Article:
Those of use who were coming of age in the 1960s were tormented by dire predictions of catastrophe from all points. From Paul Erlich’s Population Bomb, the Ozone Hole, Peak Oil, Acid Rain, Silent Spring, deforestation of the Amazon rain forest, Global Cooling, which later morphed into Global Warming, and now Climate Change.
That’s not even close to being a complete list. Mark Perry wrote an AEI article titled 18 spectacularly wrong apocalyptic predictions made around the time of the first earth day in 1970. You’d think today’s Millennials would look back on all that nonsense and be a little more cautious. But no, if anything they’re even more all in for environmental doom.
It’s not that the Baby Boom Generation started a trend. Doomsday predictions have been a plague on human happiness since civilization began. The Encyclopedia Britannica has chapter on 10 Failed Doomsday Predictions from the ancient world.
The Baby Boomers (my generation) had parents who desperately wanted to protect their children from the hardships they endured in the Great Depression and World War II. A consequence of those parents was that the Boomers had such easy life they had to find a sense of purpose and some mental stimulation somewhere. Sadly, one way they found it was to take up the Doomsday cause, which they did with alacrity.
Their parents saw the post World War II era as a Golden Age. Their children, to the extent Tom Hayden and his followers spoke for them, saw it as an era of decline and deterioration. Hayden was a founder of Students for a Democratic Society (SDS) who wrote the 1962 Port Huron Statement. This political manifesto became an agenda to make war against the future, which they saw as foreboding widespread social breakdown. Actually, they weren’t completely wrong about that. They (we) caused a lot of it.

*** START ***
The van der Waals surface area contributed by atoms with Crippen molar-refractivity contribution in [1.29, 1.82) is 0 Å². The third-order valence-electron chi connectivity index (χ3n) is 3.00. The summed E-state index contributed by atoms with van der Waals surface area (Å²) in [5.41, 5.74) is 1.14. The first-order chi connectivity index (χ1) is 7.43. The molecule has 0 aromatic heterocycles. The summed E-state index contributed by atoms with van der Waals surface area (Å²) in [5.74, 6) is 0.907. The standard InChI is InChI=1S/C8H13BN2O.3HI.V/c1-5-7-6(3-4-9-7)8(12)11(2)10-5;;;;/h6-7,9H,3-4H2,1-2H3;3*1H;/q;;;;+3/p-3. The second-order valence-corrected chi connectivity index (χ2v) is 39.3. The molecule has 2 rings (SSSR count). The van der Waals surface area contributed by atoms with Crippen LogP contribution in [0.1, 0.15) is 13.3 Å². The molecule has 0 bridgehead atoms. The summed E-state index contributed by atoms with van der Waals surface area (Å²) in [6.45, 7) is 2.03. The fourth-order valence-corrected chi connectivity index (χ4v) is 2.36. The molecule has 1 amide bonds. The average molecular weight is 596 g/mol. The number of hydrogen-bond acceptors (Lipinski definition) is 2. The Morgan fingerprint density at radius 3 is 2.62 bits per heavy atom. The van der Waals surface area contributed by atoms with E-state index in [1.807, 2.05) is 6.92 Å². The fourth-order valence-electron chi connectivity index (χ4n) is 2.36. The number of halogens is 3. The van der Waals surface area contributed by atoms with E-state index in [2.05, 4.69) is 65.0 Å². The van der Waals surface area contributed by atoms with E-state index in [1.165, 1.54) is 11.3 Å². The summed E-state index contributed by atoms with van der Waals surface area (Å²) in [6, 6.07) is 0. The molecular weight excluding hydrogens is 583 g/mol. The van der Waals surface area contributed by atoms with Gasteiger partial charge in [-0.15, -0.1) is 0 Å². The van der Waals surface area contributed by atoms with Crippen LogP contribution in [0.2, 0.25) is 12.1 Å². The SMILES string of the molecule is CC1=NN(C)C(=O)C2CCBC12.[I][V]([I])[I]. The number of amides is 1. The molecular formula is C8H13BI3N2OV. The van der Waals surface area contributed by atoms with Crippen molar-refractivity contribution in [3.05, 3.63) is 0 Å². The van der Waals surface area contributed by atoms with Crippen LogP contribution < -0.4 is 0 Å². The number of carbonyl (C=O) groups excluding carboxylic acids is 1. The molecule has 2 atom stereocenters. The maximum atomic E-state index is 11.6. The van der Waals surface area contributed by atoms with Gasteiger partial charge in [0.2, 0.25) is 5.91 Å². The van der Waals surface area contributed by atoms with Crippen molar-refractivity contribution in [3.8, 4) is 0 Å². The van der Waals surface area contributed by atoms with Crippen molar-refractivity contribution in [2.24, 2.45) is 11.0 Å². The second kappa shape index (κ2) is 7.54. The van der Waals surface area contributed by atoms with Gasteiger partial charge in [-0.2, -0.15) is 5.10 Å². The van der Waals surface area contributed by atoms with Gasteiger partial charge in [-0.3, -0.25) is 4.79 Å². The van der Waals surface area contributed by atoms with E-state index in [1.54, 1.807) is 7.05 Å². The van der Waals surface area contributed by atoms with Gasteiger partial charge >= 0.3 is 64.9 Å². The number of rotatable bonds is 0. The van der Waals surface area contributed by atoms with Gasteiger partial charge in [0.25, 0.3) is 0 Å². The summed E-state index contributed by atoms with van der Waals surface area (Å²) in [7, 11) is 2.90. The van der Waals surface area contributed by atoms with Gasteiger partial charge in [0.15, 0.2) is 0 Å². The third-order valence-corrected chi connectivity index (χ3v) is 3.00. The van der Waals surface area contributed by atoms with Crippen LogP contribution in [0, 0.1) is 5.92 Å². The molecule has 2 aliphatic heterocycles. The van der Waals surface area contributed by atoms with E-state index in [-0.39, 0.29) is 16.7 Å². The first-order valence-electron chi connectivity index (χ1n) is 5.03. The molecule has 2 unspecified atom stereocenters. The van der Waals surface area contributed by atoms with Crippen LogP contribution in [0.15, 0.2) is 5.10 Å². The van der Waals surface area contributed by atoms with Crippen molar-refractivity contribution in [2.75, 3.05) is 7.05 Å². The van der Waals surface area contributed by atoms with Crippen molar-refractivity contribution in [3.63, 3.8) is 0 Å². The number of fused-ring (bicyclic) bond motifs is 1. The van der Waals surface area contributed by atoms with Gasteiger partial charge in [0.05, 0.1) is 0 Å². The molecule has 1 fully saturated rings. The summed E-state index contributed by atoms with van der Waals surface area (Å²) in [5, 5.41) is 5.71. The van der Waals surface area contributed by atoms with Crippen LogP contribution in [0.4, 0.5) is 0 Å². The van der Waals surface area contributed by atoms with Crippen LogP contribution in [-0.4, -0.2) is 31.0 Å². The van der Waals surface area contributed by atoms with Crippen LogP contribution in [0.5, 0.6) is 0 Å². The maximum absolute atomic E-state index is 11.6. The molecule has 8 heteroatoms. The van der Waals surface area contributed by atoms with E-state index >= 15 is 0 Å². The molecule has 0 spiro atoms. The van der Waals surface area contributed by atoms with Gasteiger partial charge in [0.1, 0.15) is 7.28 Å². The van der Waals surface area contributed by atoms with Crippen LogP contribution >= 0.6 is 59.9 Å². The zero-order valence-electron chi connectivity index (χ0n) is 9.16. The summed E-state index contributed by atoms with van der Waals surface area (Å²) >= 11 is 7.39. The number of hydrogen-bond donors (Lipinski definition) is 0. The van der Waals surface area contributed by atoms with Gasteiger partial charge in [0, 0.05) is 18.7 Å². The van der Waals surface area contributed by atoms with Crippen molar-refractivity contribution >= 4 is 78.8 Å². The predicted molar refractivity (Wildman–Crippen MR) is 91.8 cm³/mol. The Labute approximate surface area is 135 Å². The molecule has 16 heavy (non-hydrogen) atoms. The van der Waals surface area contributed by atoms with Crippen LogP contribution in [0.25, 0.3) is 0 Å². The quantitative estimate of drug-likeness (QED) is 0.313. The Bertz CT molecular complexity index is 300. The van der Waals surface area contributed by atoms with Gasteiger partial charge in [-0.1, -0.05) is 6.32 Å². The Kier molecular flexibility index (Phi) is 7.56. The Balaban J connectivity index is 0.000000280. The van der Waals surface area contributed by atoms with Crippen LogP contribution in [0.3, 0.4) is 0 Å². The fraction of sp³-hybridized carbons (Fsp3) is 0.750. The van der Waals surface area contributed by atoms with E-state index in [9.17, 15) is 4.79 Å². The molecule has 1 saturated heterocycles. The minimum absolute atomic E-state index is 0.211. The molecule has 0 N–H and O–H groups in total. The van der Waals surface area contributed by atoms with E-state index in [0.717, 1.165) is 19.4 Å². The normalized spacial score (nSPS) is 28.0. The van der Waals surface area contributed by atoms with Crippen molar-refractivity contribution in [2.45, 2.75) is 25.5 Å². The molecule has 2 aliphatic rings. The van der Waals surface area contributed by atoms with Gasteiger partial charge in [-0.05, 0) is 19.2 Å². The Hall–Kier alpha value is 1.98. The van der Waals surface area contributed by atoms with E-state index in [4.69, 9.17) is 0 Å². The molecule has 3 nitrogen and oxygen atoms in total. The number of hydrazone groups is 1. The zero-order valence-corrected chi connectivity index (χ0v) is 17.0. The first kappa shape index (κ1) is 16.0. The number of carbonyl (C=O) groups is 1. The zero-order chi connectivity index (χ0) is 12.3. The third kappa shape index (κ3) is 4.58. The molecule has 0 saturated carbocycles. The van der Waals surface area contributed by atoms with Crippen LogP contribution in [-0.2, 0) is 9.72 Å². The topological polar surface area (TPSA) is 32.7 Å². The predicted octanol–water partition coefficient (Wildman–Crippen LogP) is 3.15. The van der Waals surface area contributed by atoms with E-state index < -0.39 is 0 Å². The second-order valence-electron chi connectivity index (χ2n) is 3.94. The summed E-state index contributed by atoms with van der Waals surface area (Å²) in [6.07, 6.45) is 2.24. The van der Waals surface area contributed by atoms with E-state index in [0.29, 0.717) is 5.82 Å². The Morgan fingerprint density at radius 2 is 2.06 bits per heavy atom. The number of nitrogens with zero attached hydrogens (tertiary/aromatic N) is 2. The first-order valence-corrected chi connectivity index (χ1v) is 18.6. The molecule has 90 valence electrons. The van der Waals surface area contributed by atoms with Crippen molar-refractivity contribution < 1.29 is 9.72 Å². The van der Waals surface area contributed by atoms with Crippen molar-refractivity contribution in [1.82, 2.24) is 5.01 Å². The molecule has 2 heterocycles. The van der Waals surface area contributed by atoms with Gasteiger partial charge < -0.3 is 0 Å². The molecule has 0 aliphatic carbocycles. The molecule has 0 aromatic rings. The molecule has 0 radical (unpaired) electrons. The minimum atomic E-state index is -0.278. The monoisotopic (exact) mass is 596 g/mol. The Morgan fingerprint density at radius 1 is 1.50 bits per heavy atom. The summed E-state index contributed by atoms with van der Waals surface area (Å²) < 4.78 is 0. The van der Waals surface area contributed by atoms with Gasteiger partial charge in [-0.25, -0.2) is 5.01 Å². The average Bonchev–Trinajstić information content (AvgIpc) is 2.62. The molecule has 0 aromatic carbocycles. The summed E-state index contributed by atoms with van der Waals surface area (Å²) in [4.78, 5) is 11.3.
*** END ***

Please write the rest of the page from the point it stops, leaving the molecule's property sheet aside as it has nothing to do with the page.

It’s easy to recount all the failures of the Doomsayers. It’s more interesting to explore the deep psychological condition that makes people want to believe in a dystopian future.
Looking back it’s easy to see the tremendous accomplishments of human innovation and ingenuity that allows people of all socio-economic status to enjoy comforts and conveniences once available only to the very wealthy. Yet many if not most people can be made to see decline and deterioration in the future. Even people who see a bright future for themselves will ofter imagine a dark and dire one for others.
Prophets of doom always gather a following. Why? What’s up with that?
Hell, I don’t know. I’ll just end this post right here.
I’m back. With intelligence guided by experience some answers can be found.
The fact most millennials are nitwits is a partial explanation, but only that. People who aren’t nuts were falling for predictions of doom long before the millennial hoard was born. It must have something to do with the innate human need for identity, number three I think on Mazlow’s hierarchy of innate human needs.
There’s still a roadblock to clarity here, though. Falling for flapdoodle nonsense is more understandable for people in ancient times who were consumed with their primary needs for survival and so would be more vulnerable to mind control by prophets of impending annihilation. Millennials don’t have that excuse.
With them, it’s a desire to feel more powerful and smarter than all social drips who don’t see the bright shining truth the Doomers are selling. (I like that term I invented there, “From Boomers to Doomers.”)
The Doomers want power and a sense of intellectual superiority over the lunkheads who refuse to do as they’re told by smart people like Doomers. They have a strong need to see themselves are pretty darn smart dudes and dudettes. To them, Pollyanna was stupid, Cassandra was smart.
I don’t know what they’ll do when it all fails and becomes clear everything they believe is a load of crap. That need to feel smarter than others might have to find another source venue. Please millennials, be wary of some charismatic guy offering you Kool Aid.